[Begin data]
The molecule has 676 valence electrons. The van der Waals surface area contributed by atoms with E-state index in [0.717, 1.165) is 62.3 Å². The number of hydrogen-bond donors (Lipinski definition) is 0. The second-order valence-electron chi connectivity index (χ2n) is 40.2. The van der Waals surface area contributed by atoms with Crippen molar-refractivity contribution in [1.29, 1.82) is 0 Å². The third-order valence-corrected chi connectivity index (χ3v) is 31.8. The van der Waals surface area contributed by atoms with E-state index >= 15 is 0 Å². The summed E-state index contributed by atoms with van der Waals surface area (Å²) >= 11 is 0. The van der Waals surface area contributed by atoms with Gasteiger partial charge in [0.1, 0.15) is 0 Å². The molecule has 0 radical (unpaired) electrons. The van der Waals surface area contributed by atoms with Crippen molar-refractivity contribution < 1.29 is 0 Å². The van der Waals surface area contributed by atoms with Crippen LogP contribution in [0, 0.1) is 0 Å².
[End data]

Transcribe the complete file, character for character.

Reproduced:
The molecule has 676 valence electrons. The van der Waals surface area contributed by atoms with E-state index in [0.717, 1.165) is 62.3 Å². The number of hydrogen-bond donors (Lipinski definition) is 0. The second-order valence-electron chi connectivity index (χ2n) is 40.2. The van der Waals surface area contributed by atoms with Crippen molar-refractivity contribution in [1.29, 1.82) is 0 Å². The third-order valence-corrected chi connectivity index (χ3v) is 31.8. The van der Waals surface area contributed by atoms with E-state index >= 15 is 0 Å². The summed E-state index contributed by atoms with van der Waals surface area (Å²) >= 11 is 0. The van der Waals surface area contributed by atoms with Gasteiger partial charge in [0.1, 0.15) is 0 Å². The molecule has 0 radical (unpaired) electrons. The van der Waals surface area contributed by atoms with Crippen molar-refractivity contribution < 1.29 is 0 Å². The van der Waals surface area contributed by atoms with Crippen LogP contribution in [0, 0.1) is 0 Å².